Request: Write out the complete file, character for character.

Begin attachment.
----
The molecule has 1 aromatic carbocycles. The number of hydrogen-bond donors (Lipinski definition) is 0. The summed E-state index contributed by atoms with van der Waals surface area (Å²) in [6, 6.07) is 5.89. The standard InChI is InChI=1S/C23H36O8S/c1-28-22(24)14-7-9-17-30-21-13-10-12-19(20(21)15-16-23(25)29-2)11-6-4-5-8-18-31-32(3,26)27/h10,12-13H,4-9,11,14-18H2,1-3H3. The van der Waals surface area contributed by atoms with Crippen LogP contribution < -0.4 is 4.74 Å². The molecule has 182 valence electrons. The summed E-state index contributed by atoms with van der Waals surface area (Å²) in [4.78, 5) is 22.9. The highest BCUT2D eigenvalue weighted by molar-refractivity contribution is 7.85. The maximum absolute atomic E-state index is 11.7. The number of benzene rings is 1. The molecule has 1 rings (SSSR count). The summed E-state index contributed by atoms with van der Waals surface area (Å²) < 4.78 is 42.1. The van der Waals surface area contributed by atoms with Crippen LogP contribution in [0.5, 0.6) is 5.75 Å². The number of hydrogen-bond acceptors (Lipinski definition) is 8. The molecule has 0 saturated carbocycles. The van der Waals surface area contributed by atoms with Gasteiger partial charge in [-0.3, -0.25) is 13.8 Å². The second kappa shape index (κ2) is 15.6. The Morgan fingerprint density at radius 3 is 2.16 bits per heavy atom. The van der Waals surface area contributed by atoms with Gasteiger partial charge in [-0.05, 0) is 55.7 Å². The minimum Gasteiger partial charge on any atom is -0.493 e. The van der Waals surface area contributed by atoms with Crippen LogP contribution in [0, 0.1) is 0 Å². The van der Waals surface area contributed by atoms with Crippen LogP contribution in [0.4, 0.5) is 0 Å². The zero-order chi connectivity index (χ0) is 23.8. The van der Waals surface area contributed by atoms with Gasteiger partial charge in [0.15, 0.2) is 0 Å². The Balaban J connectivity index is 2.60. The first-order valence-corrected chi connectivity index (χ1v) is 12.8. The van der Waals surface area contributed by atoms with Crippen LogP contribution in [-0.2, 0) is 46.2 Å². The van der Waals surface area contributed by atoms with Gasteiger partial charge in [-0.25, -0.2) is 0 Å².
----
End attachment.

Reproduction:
The molecule has 1 aromatic carbocycles. The number of hydrogen-bond donors (Lipinski definition) is 0. The summed E-state index contributed by atoms with van der Waals surface area (Å²) in [6, 6.07) is 5.89. The standard InChI is InChI=1S/C23H36O8S/c1-28-22(24)14-7-9-17-30-21-13-10-12-19(20(21)15-16-23(25)29-2)11-6-4-5-8-18-31-32(3,26)27/h10,12-13H,4-9,11,14-18H2,1-3H3. The van der Waals surface area contributed by atoms with Crippen LogP contribution < -0.4 is 4.74 Å². The molecule has 182 valence electrons. The summed E-state index contributed by atoms with van der Waals surface area (Å²) in [4.78, 5) is 22.9. The highest BCUT2D eigenvalue weighted by molar-refractivity contribution is 7.85. The maximum absolute atomic E-state index is 11.7. The number of benzene rings is 1. The molecule has 1 rings (SSSR count). The summed E-state index contributed by atoms with van der Waals surface area (Å²) < 4.78 is 42.1. The van der Waals surface area contributed by atoms with Crippen LogP contribution in [0.5, 0.6) is 5.75 Å². The number of hydrogen-bond acceptors (Lipinski definition) is 8. The molecule has 0 saturated carbocycles. The van der Waals surface area contributed by atoms with Gasteiger partial charge in [-0.3, -0.25) is 13.8 Å². The second kappa shape index (κ2) is 15.6. The Morgan fingerprint density at radius 3 is 2.16 bits per heavy atom. The van der Waals surface area contributed by atoms with Gasteiger partial charge in [-0.05, 0) is 55.7 Å². The minimum Gasteiger partial charge on any atom is -0.493 e. The van der Waals surface area contributed by atoms with Crippen LogP contribution in [0, 0.1) is 0 Å². The van der Waals surface area contributed by atoms with Crippen LogP contribution in [0.4, 0.5) is 0 Å². The zero-order chi connectivity index (χ0) is 23.8. The van der Waals surface area contributed by atoms with Gasteiger partial charge in [0.15, 0.2) is 0 Å². The Balaban J connectivity index is 2.60. The first-order valence-corrected chi connectivity index (χ1v) is 12.8. The van der Waals surface area contributed by atoms with Crippen LogP contribution in [-0.2, 0) is 46.2 Å². The van der Waals surface area contributed by atoms with Gasteiger partial charge in [-0.25, -0.2) is 0 Å².